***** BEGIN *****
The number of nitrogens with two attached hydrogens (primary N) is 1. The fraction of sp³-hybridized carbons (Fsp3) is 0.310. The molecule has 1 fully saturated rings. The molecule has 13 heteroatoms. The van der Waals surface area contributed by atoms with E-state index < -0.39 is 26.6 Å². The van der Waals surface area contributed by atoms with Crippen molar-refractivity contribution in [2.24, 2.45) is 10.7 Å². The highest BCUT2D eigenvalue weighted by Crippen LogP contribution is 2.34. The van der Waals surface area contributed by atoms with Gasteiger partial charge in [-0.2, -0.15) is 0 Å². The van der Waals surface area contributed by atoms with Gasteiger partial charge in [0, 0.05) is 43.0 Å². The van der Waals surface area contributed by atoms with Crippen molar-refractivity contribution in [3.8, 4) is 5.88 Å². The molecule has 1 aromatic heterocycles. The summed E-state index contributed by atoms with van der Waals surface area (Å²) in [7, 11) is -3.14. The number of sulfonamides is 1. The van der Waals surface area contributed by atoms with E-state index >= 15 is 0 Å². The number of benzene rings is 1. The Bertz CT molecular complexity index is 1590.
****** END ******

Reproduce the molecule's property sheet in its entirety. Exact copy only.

The number of nitrogens with two attached hydrogens (primary N) is 1. The fraction of sp³-hybridized carbons (Fsp3) is 0.310. The molecule has 1 fully saturated rings. The molecule has 13 heteroatoms. The van der Waals surface area contributed by atoms with E-state index < -0.39 is 26.6 Å². The van der Waals surface area contributed by atoms with Crippen molar-refractivity contribution in [2.24, 2.45) is 10.7 Å². The highest BCUT2D eigenvalue weighted by Crippen LogP contribution is 2.34. The van der Waals surface area contributed by atoms with Gasteiger partial charge in [-0.2, -0.15) is 0 Å². The van der Waals surface area contributed by atoms with Gasteiger partial charge in [0, 0.05) is 43.0 Å². The van der Waals surface area contributed by atoms with Crippen molar-refractivity contribution in [3.8, 4) is 5.88 Å². The molecule has 1 aromatic heterocycles. The summed E-state index contributed by atoms with van der Waals surface area (Å²) in [7, 11) is -3.14. The number of sulfonamides is 1. The van der Waals surface area contributed by atoms with E-state index >= 15 is 0 Å². The number of benzene rings is 1. The Bertz CT molecular complexity index is 1590.